The word “polymer” encompasses any one of a broad range of carbon-based compounds formed from long-chain molecules including thermosets, thermoplastics, resins such as polycarbonates, epoxies, and related compounds known to the art.
The term “cured” is used herein to describe a layer which has been altered to provide a completed adhesive layer. A cured layer can be a layer which has been melted and cooled to provide adhesion of the cured layer to another layer. A cured layer can further be a heat-curable adhesive which has been cured by heat.
As discussed above, an assembled stack of ink jet printhead layers can be placed within a heated press to cure conventional adhesives during printhead manufacture. Relatively long processing times are needed to cure the adhesive, for example two hours or more, at relatively high temperatures and pressures, for example 300° C. and 300 psi. High temperatures required for curing the adhesive can damage other printhead structures such as silicon-based structures, and reduce the thermal budget available for subsequent processing. Additionally, the layer stack can include patterned standoffs which are used to contain the liquid adhesive to ensure that it does not flow away from desired areas which can result in contamination, blocked ink ports, and a malfunctioning printhead. Patterned standoffs can be expensive, require precise placement, and add to the cost of manufacture. Further, the characteristics of two different materials can make their physical connection difficult, such that an adhesive cannot be used to reliably connect the two materials together. Attempts to physically connect the materials with a conventional adhesive can result in delamination of the two materials and failure of the printhead.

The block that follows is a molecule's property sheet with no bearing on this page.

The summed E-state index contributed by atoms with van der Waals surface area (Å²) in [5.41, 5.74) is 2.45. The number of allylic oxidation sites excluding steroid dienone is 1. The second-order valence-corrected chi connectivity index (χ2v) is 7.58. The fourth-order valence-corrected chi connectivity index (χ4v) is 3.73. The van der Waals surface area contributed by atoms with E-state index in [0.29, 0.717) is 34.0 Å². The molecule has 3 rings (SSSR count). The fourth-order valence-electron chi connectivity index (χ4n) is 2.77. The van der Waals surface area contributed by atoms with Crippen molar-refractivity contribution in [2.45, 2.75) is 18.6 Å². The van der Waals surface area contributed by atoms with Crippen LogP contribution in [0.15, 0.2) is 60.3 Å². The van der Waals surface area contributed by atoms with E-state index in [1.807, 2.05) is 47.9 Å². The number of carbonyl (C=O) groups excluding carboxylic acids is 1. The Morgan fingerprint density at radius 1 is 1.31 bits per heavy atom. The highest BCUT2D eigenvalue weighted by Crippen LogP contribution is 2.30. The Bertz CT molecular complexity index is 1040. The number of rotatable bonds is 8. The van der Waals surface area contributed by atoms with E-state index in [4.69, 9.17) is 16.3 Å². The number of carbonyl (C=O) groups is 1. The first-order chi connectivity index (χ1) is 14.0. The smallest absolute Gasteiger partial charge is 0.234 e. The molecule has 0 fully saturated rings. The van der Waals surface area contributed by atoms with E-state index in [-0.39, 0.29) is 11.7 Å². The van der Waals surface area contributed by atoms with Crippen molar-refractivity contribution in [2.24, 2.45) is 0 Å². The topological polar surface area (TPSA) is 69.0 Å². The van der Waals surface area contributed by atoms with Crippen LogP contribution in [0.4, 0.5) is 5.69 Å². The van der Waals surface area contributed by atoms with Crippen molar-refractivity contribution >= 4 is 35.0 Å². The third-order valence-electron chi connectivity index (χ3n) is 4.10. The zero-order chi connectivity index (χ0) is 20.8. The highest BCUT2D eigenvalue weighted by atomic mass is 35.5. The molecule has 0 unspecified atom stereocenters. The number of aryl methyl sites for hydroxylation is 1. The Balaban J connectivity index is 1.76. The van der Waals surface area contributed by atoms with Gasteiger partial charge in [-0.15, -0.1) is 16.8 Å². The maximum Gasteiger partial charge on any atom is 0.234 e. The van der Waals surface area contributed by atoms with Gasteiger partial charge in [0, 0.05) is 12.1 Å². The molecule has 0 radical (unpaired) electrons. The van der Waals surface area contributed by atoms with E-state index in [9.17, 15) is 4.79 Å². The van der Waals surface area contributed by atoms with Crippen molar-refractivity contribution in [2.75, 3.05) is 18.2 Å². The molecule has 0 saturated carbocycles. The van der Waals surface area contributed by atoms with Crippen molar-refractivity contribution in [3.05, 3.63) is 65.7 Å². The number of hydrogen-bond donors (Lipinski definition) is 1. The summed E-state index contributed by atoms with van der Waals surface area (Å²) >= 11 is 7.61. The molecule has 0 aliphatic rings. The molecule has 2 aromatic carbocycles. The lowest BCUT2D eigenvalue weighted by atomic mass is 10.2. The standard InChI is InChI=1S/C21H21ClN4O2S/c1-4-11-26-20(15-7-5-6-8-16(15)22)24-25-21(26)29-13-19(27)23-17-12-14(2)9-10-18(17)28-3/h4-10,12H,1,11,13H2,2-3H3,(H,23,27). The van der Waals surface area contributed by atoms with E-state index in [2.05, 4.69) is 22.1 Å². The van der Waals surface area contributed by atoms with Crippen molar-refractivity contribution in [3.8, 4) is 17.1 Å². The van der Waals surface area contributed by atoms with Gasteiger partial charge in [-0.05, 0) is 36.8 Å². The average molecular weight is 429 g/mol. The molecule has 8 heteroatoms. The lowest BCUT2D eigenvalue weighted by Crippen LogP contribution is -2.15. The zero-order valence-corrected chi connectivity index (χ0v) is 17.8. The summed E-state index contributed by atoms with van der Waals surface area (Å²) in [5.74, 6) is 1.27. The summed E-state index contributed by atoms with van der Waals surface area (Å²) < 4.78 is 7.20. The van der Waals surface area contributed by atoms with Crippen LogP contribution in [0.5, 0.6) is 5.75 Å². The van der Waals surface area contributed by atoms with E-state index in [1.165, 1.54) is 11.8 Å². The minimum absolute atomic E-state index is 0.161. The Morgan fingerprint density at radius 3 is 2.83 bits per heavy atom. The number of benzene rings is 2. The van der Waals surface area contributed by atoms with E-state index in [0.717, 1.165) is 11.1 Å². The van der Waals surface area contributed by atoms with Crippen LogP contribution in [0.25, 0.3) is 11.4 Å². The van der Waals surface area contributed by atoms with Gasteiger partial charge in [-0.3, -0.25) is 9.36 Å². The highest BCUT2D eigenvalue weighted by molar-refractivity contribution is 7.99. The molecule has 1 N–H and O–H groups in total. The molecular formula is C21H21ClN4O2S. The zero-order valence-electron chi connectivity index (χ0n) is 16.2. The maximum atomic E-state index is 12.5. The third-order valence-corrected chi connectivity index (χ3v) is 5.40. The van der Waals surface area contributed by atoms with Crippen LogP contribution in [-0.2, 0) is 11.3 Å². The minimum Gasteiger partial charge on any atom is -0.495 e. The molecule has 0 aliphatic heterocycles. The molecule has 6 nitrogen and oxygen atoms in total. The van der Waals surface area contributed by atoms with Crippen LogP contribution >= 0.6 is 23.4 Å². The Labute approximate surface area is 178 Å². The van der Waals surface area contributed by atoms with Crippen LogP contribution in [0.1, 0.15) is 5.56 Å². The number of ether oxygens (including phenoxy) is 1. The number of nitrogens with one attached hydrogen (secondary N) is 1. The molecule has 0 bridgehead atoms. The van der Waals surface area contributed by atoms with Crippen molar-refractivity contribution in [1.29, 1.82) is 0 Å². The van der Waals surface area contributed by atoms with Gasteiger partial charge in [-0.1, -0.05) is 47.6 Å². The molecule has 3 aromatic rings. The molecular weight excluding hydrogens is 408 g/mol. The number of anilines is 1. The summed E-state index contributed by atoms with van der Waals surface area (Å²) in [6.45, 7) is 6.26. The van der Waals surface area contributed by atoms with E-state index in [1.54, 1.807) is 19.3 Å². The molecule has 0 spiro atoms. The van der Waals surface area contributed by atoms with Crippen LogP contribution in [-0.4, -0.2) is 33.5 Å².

Reducing assembly time and the number of materials required to form a printhead can decrease manufacturing costs and process complexity. Further, new ways of connecting two different materials can result in more materials available for printhead formation.
In various embodiments of the present teachings, an ultrasonic bonding process and techniques described below are specifically suited for bonding of multiple stack of inkjet printhead layers. In various embodiments of the present teachings, two or more printhead layers can be physically attached to each other using an ultrasonic bonding process. Use of an embodiment of the present teachings can reduce the number of materials used, for example by eliminating the need for an adhesive layer to physically connect two layers together. In another embodiment, a particular ultrasonically bonded or cured adhesive layer can be interposed between two layers, wherein the two layers are materials which previously were incompatible and could not be physically connected reliably using conventional adhesives. This can include materials such as DuPont™ Teflon® and polyethylene, a polymer to a metal, and other materials which do not lend themselves to traditional adhesive bonding, such as materials having a low surface energy.